Bottom line is that he's bad when 100 percent healthy, so why does he play when injured? Why do coaches feel it necessary to lie about his injury, calling it a turf toe, when opposing coaches know how to goad him into the same mistakes, hurt or not? Why is Beck allegedly drawing up a quarterback draw on 3rd & nine with the game on the line? It was a call so horrendous it was almost equal to Frank Solich calling timeout in the 2002 Rose Bowl against Miami and then coming back with a QB draw on 4th and 7. Why is Pinelli admitting they got bluffed by a team with an intern as a head coach? PYB doesn't remember Phil Ivey going on record saying he got bluffed by a weekend Vegas poker hack.
We digress. So, if a quarterback can't fucking run and can't fucking pass, he better have a lot of intangibles as a leader. Does that including losing track of the play clock so that the running back has to step in and call timeout? Does that include holding the ball three counts too long time after time, year after year, meltdown after meltdown? Does that include acting like a petulant fucking brat, despite being a team "C"aptain, during press conferences? Well, the press conferences he decides to actually attend. This just in: Dodging legitimate questions entirely or "I don't know what to say" and "Can't tell ya, let's go to the next question" don't cut it for a freshman, much less a four-year starter. And stuff.
All the above aside, this loss falls at Beck's feet. NU had a chance to snap the Gophers' neck early in the game, just like they had that chance against UCLA in September. Leading 7-0, Nebraska took over at the Minnesota 47-yard line and moved 30 yards in quick fashion. As always, Beck got too cute for his own good. Second and five, fade pattern to the endzone. Incomplete. Third and five, dropback pass....hold the ball, hold the ball, hold the ball...sack. Drive over. Field goal instead of touchdown. 10-0. Closers snuff out shitty teams when they have a chance. Losers try to prove how deep their playbook is and settle for field goals.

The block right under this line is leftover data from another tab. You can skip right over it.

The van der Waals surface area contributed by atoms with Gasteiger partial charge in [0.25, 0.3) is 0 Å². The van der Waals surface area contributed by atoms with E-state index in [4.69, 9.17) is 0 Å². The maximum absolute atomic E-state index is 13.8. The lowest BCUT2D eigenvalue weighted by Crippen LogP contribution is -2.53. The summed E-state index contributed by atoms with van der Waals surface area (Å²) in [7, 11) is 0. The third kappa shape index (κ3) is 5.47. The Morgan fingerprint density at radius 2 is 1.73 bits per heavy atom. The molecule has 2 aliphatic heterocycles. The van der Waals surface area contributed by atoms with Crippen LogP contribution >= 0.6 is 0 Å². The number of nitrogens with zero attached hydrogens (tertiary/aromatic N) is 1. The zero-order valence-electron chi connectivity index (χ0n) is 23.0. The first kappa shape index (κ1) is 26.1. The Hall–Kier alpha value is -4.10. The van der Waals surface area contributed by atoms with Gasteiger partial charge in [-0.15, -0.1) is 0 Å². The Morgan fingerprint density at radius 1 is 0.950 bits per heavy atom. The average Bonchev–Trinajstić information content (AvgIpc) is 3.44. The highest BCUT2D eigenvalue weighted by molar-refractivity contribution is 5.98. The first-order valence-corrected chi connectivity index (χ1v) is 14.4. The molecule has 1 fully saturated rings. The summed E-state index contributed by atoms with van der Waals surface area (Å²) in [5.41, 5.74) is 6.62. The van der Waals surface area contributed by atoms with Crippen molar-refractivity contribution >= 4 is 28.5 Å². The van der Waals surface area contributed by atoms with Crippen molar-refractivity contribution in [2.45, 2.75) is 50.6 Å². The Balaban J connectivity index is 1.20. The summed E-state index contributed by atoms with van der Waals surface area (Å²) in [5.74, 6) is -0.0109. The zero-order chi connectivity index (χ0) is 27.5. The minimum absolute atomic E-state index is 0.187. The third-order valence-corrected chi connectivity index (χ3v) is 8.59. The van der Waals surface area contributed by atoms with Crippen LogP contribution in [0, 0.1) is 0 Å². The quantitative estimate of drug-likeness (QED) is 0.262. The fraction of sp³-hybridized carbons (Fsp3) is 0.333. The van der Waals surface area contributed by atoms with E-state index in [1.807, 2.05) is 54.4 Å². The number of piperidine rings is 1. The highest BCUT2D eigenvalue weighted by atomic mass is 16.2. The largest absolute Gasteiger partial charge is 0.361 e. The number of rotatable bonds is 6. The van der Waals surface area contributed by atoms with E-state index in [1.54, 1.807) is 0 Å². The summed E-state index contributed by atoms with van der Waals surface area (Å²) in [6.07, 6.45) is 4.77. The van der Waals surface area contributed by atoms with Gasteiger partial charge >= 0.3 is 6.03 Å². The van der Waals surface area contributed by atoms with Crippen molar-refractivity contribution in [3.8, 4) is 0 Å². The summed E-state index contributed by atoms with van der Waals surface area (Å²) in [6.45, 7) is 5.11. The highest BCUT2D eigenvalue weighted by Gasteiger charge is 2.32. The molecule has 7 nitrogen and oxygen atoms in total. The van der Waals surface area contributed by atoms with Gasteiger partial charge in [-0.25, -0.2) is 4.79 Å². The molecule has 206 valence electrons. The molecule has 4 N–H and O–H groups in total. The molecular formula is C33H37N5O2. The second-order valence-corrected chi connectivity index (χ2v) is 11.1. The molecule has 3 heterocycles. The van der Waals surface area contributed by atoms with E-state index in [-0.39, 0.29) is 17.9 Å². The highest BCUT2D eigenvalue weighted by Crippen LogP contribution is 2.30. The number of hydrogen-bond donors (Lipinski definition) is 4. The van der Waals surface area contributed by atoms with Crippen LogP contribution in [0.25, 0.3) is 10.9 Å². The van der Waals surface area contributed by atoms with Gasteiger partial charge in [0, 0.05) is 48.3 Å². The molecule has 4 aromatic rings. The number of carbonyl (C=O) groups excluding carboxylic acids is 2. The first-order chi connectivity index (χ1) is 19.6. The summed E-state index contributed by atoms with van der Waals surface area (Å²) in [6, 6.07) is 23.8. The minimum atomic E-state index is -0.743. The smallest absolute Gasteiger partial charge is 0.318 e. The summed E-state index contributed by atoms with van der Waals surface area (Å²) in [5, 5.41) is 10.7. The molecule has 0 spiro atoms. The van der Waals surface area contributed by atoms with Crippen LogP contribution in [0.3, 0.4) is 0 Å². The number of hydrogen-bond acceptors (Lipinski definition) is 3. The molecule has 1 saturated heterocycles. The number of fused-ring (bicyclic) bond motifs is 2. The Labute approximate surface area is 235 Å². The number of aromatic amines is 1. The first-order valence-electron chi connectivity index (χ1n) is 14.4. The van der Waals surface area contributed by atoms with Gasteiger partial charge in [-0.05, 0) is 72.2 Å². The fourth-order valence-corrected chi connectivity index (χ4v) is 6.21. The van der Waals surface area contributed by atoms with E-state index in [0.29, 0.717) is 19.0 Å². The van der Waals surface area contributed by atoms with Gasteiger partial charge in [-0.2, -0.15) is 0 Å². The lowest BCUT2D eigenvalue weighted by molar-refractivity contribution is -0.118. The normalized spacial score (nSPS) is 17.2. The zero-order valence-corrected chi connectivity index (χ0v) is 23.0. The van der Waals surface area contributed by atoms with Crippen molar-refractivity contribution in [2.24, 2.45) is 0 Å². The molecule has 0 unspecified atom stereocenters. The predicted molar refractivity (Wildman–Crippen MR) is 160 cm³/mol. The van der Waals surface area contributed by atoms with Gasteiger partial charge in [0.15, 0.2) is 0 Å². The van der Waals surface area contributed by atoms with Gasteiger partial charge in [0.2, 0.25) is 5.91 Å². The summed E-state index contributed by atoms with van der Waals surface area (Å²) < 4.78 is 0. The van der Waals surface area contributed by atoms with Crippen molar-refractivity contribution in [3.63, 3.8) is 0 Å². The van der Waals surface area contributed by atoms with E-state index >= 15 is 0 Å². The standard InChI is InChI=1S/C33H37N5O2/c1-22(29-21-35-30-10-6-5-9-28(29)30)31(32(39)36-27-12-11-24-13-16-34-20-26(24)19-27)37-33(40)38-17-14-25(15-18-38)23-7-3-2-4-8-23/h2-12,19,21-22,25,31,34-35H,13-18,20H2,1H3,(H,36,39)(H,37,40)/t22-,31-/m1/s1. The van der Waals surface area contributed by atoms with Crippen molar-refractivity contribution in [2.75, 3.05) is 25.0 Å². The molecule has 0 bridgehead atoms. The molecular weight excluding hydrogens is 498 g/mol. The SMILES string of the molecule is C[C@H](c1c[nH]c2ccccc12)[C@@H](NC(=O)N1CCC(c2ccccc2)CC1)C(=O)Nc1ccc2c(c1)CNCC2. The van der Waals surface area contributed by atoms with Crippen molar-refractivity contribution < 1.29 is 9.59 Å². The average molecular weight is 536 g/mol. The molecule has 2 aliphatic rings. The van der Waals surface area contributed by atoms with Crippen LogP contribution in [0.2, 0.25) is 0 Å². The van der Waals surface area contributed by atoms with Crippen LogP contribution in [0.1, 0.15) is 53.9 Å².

One would think Beck would have learned after rolling down the field on Nebraska's first drive and calling a pass play that required Martinez to plant his injured left foot before rolling back against the grain to throw a pass. Instead of locating a receiver, he fell on his face for a big loss. Luckily, NU converted a first down on (GASP), 16-yard option RUN. Kenny Bell caught a 41-yard pass in traffic and wasn't injured because he caught the ball. Cross scored a touchdown. Lesson learned. Or not.
On another first-half series, Beck dialed up a drop back pass on third and three (with a starting RB who averaged 8.7 yards per carry). Martinez froze in the pocket, as per usual, and got sacked. Wait, NU got a reprieve and was blessed with a first down after Minnesota was called for a facemask. Great!! Ball near midfield with a chance to go to the locker room with the lead. So, what does any smart coordinator do? Dial up another dropback against a defensive line that was gaining momentum, bullying the NU offensive line and disrupting every pass, of course! Sack, pass on second and 18, pass play on third and 18, Martinez stutter-scrambles for five yards. Punt!
The picture is complete. This is Beck's MO. Bell dropped what should have been a touchdown before halftime, and faked an injury -- his new MO. He fought with fans on Twitter after the game, also a pattern. In fact, it's all a pattern and all disturbing. NU used to save its national television meltdowns for big games against average-to-good teams. Yesterday's came against a bad team without a head coach.
A bad team that admitted they basically copied the Big 10 Championship gameplan that an average Wisconsin team used to dismantle Private Pinelli's troops last December.
How many years do NU fans have to wait for their $3 Million Man to be the one with a strategic, proactive plan that outwits the other team? For their team's players to block and tackle with force and to execute basic fundamentals and assignments? For their offensive coordinator to forge an identity and utilize the numerous weapons he has at his disposal? To watch games, win or lose, without seizing up from watching another poorly coached effort. It's been 16 and counting.
Meanwhile, Oregon dismantled the flawed UCLA team that dismantled the extremely flawed Nebraska team two months ago. Scott Frost's stock rises by the day. Will NU's athletic department have the guts and the vision to go get him? To go get a Nebraska guy with a national championship pedigree and experience with a top-five program from today's New-Age college football?
Or, will NU's leaders shy away from change? Fear the huge financial and emotional effort that every coaching change brings?
They can be courageous, and make a change, or continue to wither away and blow off the college football landscape.
Either way, it ain't no fun...